News of the World loses privacy case against ex-F1 boss
PARIS (Reuters) - A French court ruled on Tuesday that Rupert Murdoch's now-defunct British tabloid the News of the World violated the privacy of the former head of Formula One in publishing photographs of him with five prostitutes in 2008.
Max Mosley, 71, had sued in France -- where the newspaper had been distributed and where privacy laws are strict -- after earlier winning damages in a British court from the News Corp-owned tabloid, which was shuttered during a phone-hacking scandal earlier this year.
The Paris court fined News Corp 10,000 euros (8,000 pounds) and granted Mosley damages of 7,000 euros, with an additional 15,000 euros for procedural fees.
The court did not penalise the reporter who wrote the story, Neville Thurlbeck. Mosley had sought 100,000 euros each in damages from both the paper and Thurlbeck.
The front page article, accompanied by photos and video footage, suggested that Mosley had organised what it dubbed a "sick Nazi orgy." Mosley -- who was not in court on Tuesday -- has denied the party was Nazi-themed.
"What we have here is kind of a spill-out breach on the French territory," said Mosley's attorney, Philippe Ouakrat, who said the fine was high considering publication was originally in Britain.
"I think it was very important for Mr. Mosley to obtain this sort of decision," he told Reuters TV.
The son of Sir Oswald Mosley, late leader of the British fascist party, Mosley served as president of Formula One's governing body until 2009.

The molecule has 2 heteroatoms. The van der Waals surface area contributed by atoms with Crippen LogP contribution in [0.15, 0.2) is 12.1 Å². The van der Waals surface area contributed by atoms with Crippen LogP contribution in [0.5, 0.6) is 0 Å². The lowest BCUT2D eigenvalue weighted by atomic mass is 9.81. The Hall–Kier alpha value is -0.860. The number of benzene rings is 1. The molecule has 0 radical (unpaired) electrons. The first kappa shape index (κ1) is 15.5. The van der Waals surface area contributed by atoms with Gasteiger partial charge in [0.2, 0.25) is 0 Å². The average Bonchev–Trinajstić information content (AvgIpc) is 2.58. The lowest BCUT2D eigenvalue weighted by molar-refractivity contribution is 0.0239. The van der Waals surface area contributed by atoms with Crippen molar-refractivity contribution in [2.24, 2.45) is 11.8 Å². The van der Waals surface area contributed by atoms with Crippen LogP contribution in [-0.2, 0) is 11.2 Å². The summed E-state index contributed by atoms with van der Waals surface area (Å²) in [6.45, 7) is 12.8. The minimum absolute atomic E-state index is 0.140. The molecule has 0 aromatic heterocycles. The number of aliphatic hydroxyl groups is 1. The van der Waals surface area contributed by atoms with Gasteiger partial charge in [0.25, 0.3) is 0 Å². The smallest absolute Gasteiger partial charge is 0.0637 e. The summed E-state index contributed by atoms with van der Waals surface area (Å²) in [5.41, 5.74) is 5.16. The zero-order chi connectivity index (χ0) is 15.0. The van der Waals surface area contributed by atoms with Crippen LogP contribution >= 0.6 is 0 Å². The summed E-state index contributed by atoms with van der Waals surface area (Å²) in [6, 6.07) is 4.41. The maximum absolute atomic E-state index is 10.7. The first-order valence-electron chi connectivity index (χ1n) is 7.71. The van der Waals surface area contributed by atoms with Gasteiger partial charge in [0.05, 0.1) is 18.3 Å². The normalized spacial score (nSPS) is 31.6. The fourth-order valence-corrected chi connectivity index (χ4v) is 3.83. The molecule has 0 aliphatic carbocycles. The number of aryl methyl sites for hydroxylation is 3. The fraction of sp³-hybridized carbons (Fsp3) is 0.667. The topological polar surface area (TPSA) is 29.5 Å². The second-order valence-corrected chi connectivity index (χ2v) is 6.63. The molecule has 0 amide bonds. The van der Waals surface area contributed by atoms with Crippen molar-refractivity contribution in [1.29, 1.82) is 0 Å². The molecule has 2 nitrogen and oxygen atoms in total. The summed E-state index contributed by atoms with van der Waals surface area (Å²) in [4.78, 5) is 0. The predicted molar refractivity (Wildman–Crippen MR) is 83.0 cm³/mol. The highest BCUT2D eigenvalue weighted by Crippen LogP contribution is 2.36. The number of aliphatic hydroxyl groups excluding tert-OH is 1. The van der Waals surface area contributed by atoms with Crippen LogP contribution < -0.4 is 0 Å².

The French verdict marks another legal victory for Mosley, who had earlier won 60,000 pounds in damages and 450,000 pounds in costs from a British court for breach of privacy.
Earlier this year, Mosley lost a bid for the European Court of Human Rights in Strasbourg to force newspapers to give advance warning to people before publishing lurid details about their private lives.
News Corp's newspaper group, News International, shut down the best-selling Sunday tabloid in July after sporadic allegations that the paper's reporters illegally listened to telephone messages ballooned into a massive scandal.
The phone hacking scandal has since engulfed not only Rupert Murdoch's UK newspaper group, but also Britain's political classes and police. Mosley's case is not directly related.
News International did not immediately return a call seeking comment on the verdict.
Mosley told Reuters in July that he would underwrite some lawsuits that victims of alleged intrusive reporting may bring against News International.
(Additional Reporting By Pauline Mevel, Writing by Alexandria Sage; Editing by Peter Graff)
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